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This morning my mom (AKA The Sitter) called in sick. She’s got a terrible headache, is vomiting, and has a stuffy nose. All at once, I had both kids and nothing planned. Since Keira is still in potty training mode, I figured we’d make it a no diaper day. Katelyn could help by being the keeper of the stickers and treats. It was soon apparent, though, that it wasn’t going to be the fun event I had envisioned. Even though Keira is able, when not wearing a diaper, to hold it in, and is asking to go on the potty she’s also scared of the potty at times. This morning was one of those times.

We got downstairs at 8:45. We had breakfast. We sang songs. We also ran back and forth between the kitchen and the bathroom a lot. “Mommy, potty, potty,” Keira would say. I’d put her on the toilet. She’d sit. She’d get the scared look on her face. She’d jump off. By 10:30 I figured something had to give soon. Keira desperately wanted to use the toilet, but was so scared she couldn’t let go. I didn’t know what to do, so we stuck with it. Finally, at around 11:30 she did it. She peed in the toilet, crying hysterically while she went. Once she was done, she was all smiles. “Potty, potty! Hooray,” she screamed. We did the potty dance. She got stickers. She got an apple. And soon after my husband came home, put a diaper on her, and took both girls to the park. All the morning’s hard work and tears were forgotten. Keira didn’t ask to use the potty while she was out, although she still told my husband every time she peed in the diaper, he said.

I am very torn about this whole process. Keira is obviously physically ready. She was able to keep from having an accident all morning, and she knew she had to go even if she wasn’t sure whether she actually wanted to. So where do I go from here? I don’t want the kid crying on the potty, but I also don’t want to miss my window. Last week she told me she had to go while we were out on a restaurant playdate. I took her into the bathroom. She sat down, went right away — not a tear in sight. Today, it was like she was having a small nervous breakdown. At 16-months-old.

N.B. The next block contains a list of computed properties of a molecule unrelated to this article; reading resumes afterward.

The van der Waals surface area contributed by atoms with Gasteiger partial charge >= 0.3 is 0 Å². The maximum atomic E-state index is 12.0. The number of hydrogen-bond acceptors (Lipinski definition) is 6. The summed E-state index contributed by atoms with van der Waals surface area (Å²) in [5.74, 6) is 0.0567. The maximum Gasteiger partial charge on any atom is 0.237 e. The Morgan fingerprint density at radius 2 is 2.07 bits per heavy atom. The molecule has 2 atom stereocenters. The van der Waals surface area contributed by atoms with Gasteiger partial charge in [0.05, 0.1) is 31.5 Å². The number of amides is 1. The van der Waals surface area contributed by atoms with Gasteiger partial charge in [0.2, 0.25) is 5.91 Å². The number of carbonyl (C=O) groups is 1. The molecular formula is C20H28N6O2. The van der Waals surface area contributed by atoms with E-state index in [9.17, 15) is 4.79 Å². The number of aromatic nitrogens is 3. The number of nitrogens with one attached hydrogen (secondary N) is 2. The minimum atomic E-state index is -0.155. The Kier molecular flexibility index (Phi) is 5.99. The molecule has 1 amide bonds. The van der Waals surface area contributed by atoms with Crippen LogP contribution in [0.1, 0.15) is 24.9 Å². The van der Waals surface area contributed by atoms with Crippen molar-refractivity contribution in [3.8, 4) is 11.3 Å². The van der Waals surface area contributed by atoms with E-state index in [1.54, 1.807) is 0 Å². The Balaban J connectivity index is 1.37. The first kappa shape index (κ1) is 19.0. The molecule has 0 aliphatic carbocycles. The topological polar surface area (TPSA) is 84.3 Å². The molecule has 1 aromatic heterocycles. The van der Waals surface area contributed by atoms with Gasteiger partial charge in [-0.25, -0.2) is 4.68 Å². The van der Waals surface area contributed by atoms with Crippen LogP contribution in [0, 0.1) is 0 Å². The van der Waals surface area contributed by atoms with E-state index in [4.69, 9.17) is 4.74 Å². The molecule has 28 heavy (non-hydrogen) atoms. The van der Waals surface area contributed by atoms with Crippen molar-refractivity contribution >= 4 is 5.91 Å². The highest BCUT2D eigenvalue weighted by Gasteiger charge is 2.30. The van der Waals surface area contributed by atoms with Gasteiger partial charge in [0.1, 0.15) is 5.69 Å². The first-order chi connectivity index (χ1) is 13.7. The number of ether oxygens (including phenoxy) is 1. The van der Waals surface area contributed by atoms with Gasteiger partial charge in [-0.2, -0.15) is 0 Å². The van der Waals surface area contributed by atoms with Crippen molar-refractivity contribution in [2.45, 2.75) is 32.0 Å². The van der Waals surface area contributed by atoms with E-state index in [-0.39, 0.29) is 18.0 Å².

During all the morning drama I found myself thanking Katelyn. For what, she wanted to know. For making it easy for me. There was no process with Katelyn. Once she told me, at 15-months, that she was going to use the bathroom, there was no looking back. There were no tears. There was no hesitation.

But that was another child and another time. Today I have to make a decision. Do I continue the training in the hopes that Keira will get over her fear? Do I forget about it for now? What do I do if she’s begging me to go potty — like she does almost every day? Do I tell her no? Potty experts (if you’ve survived potty training even one kid, you’re an expert): What would you do?

4 Responses to “It’s My Potty and I’ll Cry If I Want to”

  1. Deanna says:

    I would let her go if she asks. I would never tell her no. If she does not ask, don’t make a big deal about it. It is something that just has to be encouraged. Just be casual about it. 15 months is very young and it will most likely not be the same for your 2nd daughter. My 1st daughter was completely trained by 2 1/2. My youngest is not showing much interest and just turned 2 1/2. At a certain point (maybe 3 yrs) I will take a more consistent approach. For now, I am following her lead.

  2. Deanna says:

    Just wanted to report that this morning was a big one. My daughter was playing naked and announced that she had to pee. She proceeded to walk over to the potty and that is exactly what she did. We mad a very big deal… singing, dancing and a treat. I know she now had the feeling of pride. I am very excited. She just decided on her own, it was awsome. I believe that is comes in time. Good luck.

  3. kb says:

    Deanna,

    Yay! You must be thrilled! So you won’t have to deal with diapers anymore.

  4. Heather says:

    Maybe it’s just the big potty she is scared of or the way the lil one looks?
    If you have a store near you that deals in used or recycled kid’s items, try taking her shopping for her very own “special” potty. One that she has picked out for herself, that she is proud of and then make a big deal of it.
    It may help her get over her fear of the “potty”

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